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Avoiding Plagiarism in Science

Posted in: Science Communication & Ethics
Avoiding Plagiarism in Science

I remember when I first learned about plagiarism during my undergraduate course. The lecturers were so firm in telling us that if we got caught plagiarizing we would face serious repercussions and that all our work, especially our dissertations, would be vigorously checked by plagiarism detecting software.

I was so panicked that I would inadvertently plagiarize, mainly because I didn’t fully understand what plagiarism is. In fact, it wasn’t really until midway through my PhD that I started to really appreciate exactly what plagiarism is: from the blatant copying of someone’s words to the more subtle co-opting of someone’s ideas.

It’s difficult to avoid doing something if you don’t really know what you shouldn’t be doing.  Therefore I have put together a guide to plagiarism and how not to do it.

So what exactly is plagiarism?

Plagiarism comes in many flavours but here’s a quick list of the main types:

  • Passing off an entire piece of work by someone else as your own. This is an extreme case and I hope I don’t need to explain why this is wrong.
  • Copying sentences/paragraphs from published work. This one is more common, as it’s fairly easy to want to just write a sentence or two from another article, especially if the author has a particularly good way with words.
  • Claiming ideas are yours, when they actually came from another source. This is as simple as failing to reference the paper the idea came from.
  • Self-plagiarism. This is one that trips a lot of people up, as it can be easy to think it is acceptable to copy sentences and paragraphs from your own work.
  • Copying result figures from previous publications (this should hopefully be an obvious no-no).
  • Copying diagrams/sketches from other publications. This is more of a gray area as it is ok, if you get permission to reproduce the diagram and properly cite the source.

So how do you avoid plagiarism?

The more obvious types of plagiarism are easily avoided, however some of the grey areas are tougher to navigate. I particularly found it difficult to rewrite some sentences in my own words, especially in cases in which the authors had written what appeared to be the perfect sentence.  Sometimes all your attempts at rewording just don’t come up to scratch.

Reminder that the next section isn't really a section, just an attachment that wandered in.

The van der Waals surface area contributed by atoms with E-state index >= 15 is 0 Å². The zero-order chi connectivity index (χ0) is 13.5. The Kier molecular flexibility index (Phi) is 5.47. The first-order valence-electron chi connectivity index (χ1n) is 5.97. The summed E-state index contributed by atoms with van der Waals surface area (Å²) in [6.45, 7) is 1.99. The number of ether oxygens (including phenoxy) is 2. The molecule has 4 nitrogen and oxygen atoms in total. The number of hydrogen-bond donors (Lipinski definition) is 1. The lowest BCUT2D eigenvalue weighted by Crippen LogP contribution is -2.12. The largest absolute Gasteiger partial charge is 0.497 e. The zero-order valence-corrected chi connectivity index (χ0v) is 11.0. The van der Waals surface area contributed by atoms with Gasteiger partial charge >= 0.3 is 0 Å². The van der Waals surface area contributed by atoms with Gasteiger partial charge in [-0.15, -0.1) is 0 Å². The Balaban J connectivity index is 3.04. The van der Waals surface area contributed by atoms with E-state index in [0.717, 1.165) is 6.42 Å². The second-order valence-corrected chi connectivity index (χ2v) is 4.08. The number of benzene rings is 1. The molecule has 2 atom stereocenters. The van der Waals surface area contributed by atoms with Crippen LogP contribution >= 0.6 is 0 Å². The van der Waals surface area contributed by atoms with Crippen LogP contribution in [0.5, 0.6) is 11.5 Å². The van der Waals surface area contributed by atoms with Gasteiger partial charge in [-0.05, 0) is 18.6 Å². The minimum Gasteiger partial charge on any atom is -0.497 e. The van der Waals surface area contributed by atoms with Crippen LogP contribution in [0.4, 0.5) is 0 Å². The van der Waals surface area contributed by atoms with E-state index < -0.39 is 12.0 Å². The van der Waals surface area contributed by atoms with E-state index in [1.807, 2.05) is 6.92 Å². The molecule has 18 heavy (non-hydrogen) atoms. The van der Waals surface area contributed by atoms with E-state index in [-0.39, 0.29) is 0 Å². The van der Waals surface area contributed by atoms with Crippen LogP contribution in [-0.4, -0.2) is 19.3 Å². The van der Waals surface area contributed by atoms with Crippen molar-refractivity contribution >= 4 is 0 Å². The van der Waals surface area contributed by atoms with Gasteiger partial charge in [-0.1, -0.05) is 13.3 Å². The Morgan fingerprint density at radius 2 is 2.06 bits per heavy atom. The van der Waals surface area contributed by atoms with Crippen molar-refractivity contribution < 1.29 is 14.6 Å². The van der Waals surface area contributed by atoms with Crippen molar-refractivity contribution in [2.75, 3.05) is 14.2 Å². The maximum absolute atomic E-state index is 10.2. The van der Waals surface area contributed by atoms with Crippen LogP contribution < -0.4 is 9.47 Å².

Here are my basic tips to avoid plagiarizing:

  • Put everything in your own words. As I mentioned above this can be difficult at times, especially if you are writing as you are reading the original paper. My tip for avoiding copying sentences verbatim (which can sometimes happen just by accident) is to summarize the key points of a paper in short bullet points and then work from these bullet points rather than the article itself.
  • Reference, reference, reference! Do you describe an idea or process that you didn’t generate or discover? Then you need to acknowledge the person that did. This can be irritating for those pieces of information you appear to have picked up by osmosis, but you should spend the time to find the references that back the information up. You’d be surprised how some ‘facts’ can appear ubiquitous yet have no data to back them up when you dig deep enough.
  • And remember even if you did discover something, if you’ve already published the work you need to include a reference to it. I am always boggled when people fail to do this as it bumps up your citations!
  • Redraw diagrams, preferably without the original in front of you. In my opinion, all diagrams should be drawn from scratch, as it is a great way to determine if you truly understand a topic. It is also a great way to help you remember concepts since a drawing is often easier to picture in your head then a long run of text.
  • If you absolutely cannot redraw a diagram (one that springs to mind for me is Waddingtons epigenetic landscape – no matter how I try to redraw it, it never comes close to the clarity and beauty of the original) then you need to ensure you have permission to use it. Beware: permission is usually obtained from the publisher who holds the copyright, and not the authors! Also remember – even if you get permission to reproduce the figure, you still need to properly cite the source and make it clear it is a reproduction.

If you’re still worried you may have plagiarized, you can set your mind at rest by running your writing though anti-plagiarism software. Examples of such software include:  iThenticate, WriteCheck and Viper (which is a free service).

But I think the most important thing of all is to go with your gut instinct – if it feels wrong, it probably is, so don’t do it.  Plagiarizing isn’t worth it.  You can take my word for it (but not literally!).

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